Getting children to practise music can be challenging. Music practice requires routine and discipline and needs to be driven by parents. The study of music is a family commitment, in much the same way as rowing, swimming, or water polo. Music practice, particularly for younger children, is led by parents.
By Brendan Geddes, Year 6, Preparatory School
My name is Brendan Geddes and I am a student from Trinity Grammar School’s Preparatory School. I’ve been asked to share what I want to be when I grow up.
In recent Trinity news, 2017 graduate Brian Kim, of Baulkham Hills is the first ever Australian flautist to be accepted for under graduate study at a prestigious music school in Paris, and will be taught by Professor Phillipe Bernold, one of the world’s top flute teachers.
Still on a high from achieving 44/45 (an ATAR equivalent of 99.85) in the International Baccalaureate (IB) Diploma last year, Brian did not rest on his laurels, practising vigorously ahead of auditions for tertiary study overseas. The effort paid off with Brian being offered a position at Conservatoire National Supérieur de Musique et de Danse de Paris, to study flute. Alumni of the Conservatoire include renowned French composers Claude Debussy, Georges Bizet, Maurice Ravel and Camille Saint-Saëns.
When you mention performing arts, most boys might think of musicals and plays, but performing arts actually covers a vast range of disciplines from music and drama to dance and public speaking. While many boys might also consider these activities enjoyable, they may not realise the academic advantages gained by those who actively participate in them.
The Annual Best of the Best Art exhibition showcases Trinity boys' diverse talents and creativity and is a highlight of the Creative Arts calendar each year.
This year hundreds of art students and parents gathered in The Delmar Gallery to attend the opening of the eagerly anticipated exhibition featuring works by Trinity boys in Years 7 to 11. The best artworks from each Year group are exhibited with prizes and High Distinction Certificates awarded to outstanding artworks that have been created over the last academic year.
Trinity Grammar School’s Arthur Holt Library has adopted a special way for boys and their parents to bond within the framework of literacy. By featuring books at breakfast, boys and their parents are given the chance to celebrate text by meeting authors, discussing books and enjoying breakfast all before the working day begins.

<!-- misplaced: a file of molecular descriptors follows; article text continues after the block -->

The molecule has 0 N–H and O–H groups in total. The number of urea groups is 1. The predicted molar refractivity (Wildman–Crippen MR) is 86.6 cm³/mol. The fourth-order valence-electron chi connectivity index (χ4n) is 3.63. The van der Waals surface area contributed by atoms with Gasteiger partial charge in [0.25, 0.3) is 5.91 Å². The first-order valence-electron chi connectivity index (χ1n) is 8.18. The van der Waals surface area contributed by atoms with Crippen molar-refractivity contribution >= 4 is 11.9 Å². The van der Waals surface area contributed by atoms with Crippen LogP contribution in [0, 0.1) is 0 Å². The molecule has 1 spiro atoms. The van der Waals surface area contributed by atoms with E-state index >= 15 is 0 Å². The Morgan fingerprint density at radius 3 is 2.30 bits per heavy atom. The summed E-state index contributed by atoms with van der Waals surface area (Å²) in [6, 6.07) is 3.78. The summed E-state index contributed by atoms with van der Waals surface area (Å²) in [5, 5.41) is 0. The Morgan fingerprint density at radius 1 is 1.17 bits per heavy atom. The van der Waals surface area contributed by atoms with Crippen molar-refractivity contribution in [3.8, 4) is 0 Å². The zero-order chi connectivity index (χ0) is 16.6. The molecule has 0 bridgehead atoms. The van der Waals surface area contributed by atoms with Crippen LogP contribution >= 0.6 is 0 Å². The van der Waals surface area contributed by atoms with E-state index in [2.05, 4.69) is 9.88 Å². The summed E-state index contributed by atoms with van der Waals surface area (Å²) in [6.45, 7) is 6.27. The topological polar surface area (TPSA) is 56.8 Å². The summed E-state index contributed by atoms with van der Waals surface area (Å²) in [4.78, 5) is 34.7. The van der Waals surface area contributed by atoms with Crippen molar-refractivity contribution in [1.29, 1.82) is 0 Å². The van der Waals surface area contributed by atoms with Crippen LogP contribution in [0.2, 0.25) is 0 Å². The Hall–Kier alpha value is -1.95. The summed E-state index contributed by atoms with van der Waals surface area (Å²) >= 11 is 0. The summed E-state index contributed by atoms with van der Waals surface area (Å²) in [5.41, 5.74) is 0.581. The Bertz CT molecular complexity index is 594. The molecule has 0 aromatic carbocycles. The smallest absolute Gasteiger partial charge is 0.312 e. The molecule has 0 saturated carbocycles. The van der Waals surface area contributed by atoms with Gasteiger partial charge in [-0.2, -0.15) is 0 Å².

By Michael Leadbeatter, Dean of Technological and Applied Studies
The Technological and Applied Studies Department at Trinity Grammar School has had another busy year. I would like to recognise the great work of our students – we are so proud of their unique achievements. I’d also like to thank our staff members who have dedicated themselves to ensuring Technological and Applied Studies students get the best possible opportunities. They have spent many hours undertaking professional development, making sure they keep up-to-date with the latest technological and educational practices.
By Jacqueline Kelly, Year 3 Teacher, Junior School
Recently, Trinity Grammar School students from Year 3 in the Junior School embarked on an excursion to the Royal Botanic Garden, Sydney. The visit was aimed at supporting learning as part of the International Baccalaureate (IB) Primary Years Programme (PYP) unit of Inquiry, “How the world works.” Students and teachers were very excited to take part in the hands-on experience combining horticulture and art.
Trinity Grammar School’s Arthur Holt Library continues to inspire lifelong learning and a love of reading through innovative programmes that celebrate text and promote literacy, particularly amongst boys. Discussing books at breakfast is just one way the School promotes literacy.
This week, as part of the 10-day Trinity Arts Festival, Trinity boys and their families enjoyed croissants and crime for breakfast at the Library’s second books@breakfast event, designed to provide students and their parents the opportunity to meet accomplished authors, discuss books and enjoy a light breakfast all before the working day begins.
The best artworks from all courses in the Visual Arts were exhibited at Trinity Grammar School’s Delmar Gallery for the annual Trinity Best of the Best Art Exhibition. Featuring over 500 of the best art works from boys in Years 7 to 11, the exhibition gave students and families alike the opportunity to the to see for themselves, the breadth of talent the School takes pride in nurturing.